In shocking news, Dolores O’Riordan, lead singer of The Cranberries, died of suspected fentanyl poisoning on Monday, a source in the London Police Department said. The singer was only 46.
Authorities found counterfeit fentanyl near the singer’s bed, as reported to the Santa Monica Observer. They noted that the official cause of death has not yet been determined, and the official cause will be announced after the toxicology report.
Police ruled O’Riordan’s death non-suspicious, which means they found no evidence of foul play. Suicide by deliberate overdose is suspected.
In 2014, Dolores split from her husband of 20 years, which led to hard personal year for the singer. She spoke publicly about suicide and her bipolar disorder, which she was diagnosed with in 2015. She had struggled with her symptoms for years, and in 2014 told the Belfast Telegraph that she had once tried to take her own life. “I tried to overdose last year… I suppose I am meant to stay here for the kids,” she said at the time.
She leaves behind her three children, Taylor, 20, Molly, 16, and Dakota, 12.
In November 2014, Dolores was arrested and charged with ‘air rage’ on an Aer Lingus flight from New York to Shannon, Ireland. During the fight she became verbally and physically abusive with the crew of the plane, and upon landing was arrested by police. She then resisted, and headbutt at one officer and spit at another. She admitted to media later on that she had been stressed from living in New York hotels after the end of her 20 year marriage.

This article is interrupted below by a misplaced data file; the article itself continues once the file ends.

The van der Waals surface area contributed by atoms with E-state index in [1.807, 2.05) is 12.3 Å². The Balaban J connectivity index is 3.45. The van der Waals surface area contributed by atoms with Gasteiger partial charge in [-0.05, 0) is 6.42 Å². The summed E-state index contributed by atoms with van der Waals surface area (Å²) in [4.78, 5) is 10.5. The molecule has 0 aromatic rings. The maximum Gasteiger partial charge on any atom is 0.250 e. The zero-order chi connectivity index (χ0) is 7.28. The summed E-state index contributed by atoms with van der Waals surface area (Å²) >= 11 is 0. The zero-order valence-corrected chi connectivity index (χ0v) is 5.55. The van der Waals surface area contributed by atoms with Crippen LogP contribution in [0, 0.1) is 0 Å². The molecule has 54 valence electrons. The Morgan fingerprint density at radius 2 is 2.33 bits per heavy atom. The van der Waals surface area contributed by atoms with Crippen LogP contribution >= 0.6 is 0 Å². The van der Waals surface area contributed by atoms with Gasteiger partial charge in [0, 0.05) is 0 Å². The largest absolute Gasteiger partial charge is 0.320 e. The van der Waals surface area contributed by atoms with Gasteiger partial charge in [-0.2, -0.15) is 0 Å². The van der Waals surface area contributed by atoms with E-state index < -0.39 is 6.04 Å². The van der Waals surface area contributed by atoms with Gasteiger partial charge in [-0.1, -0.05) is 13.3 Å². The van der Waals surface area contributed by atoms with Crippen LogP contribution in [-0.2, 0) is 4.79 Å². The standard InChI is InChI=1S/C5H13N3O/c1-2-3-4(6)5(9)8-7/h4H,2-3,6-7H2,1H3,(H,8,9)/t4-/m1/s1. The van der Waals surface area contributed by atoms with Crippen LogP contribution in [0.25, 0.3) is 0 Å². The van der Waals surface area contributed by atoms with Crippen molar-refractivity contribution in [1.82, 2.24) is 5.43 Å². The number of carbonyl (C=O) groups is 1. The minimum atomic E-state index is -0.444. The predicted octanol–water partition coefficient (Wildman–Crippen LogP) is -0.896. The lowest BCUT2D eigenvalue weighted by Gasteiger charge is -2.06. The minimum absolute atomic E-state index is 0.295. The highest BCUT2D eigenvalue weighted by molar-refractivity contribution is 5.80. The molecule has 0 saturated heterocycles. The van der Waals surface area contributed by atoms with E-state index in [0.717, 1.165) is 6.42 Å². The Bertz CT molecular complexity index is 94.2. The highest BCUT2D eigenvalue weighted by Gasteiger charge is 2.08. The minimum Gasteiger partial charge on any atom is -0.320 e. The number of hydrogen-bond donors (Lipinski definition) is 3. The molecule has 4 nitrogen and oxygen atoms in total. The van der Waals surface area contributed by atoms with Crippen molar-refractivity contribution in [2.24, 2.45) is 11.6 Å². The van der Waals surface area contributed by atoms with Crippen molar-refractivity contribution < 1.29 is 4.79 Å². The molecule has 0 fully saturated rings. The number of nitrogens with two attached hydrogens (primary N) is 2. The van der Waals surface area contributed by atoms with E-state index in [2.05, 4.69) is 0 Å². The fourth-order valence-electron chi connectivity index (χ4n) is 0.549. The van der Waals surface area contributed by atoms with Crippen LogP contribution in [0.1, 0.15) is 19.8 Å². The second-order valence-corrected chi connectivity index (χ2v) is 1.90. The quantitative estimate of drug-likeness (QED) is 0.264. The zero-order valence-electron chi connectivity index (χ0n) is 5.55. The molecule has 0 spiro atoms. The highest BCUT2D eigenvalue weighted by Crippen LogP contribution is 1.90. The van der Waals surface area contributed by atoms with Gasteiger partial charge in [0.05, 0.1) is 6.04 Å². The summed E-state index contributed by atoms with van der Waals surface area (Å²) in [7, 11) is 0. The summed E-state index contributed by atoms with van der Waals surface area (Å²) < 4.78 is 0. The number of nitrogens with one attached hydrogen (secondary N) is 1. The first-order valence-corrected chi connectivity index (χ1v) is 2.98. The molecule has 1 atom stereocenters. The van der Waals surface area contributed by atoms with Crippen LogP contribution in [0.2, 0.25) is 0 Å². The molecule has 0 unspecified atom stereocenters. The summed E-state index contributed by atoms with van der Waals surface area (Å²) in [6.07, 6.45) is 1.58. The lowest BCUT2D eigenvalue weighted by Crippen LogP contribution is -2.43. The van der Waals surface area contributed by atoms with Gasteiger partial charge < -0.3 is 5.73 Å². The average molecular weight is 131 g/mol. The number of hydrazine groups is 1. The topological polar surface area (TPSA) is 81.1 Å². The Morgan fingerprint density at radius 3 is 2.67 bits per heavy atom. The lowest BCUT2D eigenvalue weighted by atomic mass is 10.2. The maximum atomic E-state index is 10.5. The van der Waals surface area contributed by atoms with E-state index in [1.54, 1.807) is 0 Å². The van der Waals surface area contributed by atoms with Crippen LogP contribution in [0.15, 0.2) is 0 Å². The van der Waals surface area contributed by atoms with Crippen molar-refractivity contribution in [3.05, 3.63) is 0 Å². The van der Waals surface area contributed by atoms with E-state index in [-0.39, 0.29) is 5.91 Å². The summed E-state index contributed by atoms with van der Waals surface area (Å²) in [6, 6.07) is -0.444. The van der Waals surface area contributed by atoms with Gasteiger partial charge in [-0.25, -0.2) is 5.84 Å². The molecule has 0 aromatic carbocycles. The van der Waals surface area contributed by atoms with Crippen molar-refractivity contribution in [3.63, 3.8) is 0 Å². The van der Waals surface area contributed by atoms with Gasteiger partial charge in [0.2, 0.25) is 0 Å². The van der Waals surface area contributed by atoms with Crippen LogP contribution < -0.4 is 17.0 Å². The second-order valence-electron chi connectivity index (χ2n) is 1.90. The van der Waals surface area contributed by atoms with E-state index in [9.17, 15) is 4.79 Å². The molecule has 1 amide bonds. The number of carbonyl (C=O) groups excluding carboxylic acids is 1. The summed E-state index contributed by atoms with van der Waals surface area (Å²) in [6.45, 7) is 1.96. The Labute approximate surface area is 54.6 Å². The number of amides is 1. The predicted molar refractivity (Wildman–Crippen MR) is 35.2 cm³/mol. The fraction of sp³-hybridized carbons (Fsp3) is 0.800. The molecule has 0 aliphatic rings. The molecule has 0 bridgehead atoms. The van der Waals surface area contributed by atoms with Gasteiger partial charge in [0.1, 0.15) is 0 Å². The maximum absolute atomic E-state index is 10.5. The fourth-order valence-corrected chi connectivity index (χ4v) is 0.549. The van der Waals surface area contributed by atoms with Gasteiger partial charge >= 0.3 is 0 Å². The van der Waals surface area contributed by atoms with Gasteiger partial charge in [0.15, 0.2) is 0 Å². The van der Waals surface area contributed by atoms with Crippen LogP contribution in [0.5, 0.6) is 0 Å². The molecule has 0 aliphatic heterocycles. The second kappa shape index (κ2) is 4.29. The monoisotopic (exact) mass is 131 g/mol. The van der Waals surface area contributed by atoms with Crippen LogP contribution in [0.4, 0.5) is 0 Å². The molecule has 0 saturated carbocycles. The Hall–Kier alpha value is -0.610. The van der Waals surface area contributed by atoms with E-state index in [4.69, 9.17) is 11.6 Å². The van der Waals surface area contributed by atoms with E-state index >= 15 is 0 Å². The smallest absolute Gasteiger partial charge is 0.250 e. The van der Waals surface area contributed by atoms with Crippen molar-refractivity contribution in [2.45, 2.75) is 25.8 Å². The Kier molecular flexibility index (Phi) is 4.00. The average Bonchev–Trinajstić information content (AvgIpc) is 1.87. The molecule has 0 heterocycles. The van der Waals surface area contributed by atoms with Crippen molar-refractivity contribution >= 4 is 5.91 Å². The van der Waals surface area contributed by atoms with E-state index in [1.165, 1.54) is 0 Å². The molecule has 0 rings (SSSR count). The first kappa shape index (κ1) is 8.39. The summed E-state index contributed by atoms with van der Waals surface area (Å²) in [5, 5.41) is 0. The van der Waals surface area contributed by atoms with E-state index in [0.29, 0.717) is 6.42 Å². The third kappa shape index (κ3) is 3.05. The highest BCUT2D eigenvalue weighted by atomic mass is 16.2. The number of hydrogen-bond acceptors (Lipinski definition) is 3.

Her band The Cranberries had just released the new album, Something Else, in April 2017 and were scheduled to perform in North America and Europe, but dates were cancelled due to Ms. O’Riordan’s back problems. The band said that singing put pressure on parts of her spine that caused her pain.
The Cranberries were known for the popular songs, “Linger”, “Zombie” and “Dreams”. Linger she says “I wrote that about being rejected, I never imagined it that it would become a big song”
“Zombie” was a somewhat noisier, angrier song, in response to an Irish Republican Army terrorist bombing in 1993 in the Cheshire town of Warrington. Three-year-old Johnathan Ball was killed when two bombs hidden in litter bins detonated on a busy shopping street in March 1993. Tim Parry, aged 12, died five days later.
O’Riordan was on tour at the time, found herself deeply affected by the tragedy.
“I remember seeing one of the mothers on television, just devastated,” she told Vox magazine in 1994.
“I felt so sad for her, that she’d carried him for nine months, been through all the morning sickness, the whole thing and some… prick, some airhead who thought he was making a point, did that.”
She was specifically offended that terrorists claimed to have carried out these acts in the name of Ireland.
“The IRA are not me. I’m not the IRA,” she said. “The Cranberries are not the IRA. My family are not.
“When it says in the song, ‘It’s not me, it’s not my family,’ that’s what I’m saying. It’s not Ireland, it’s some idiots living in the past.”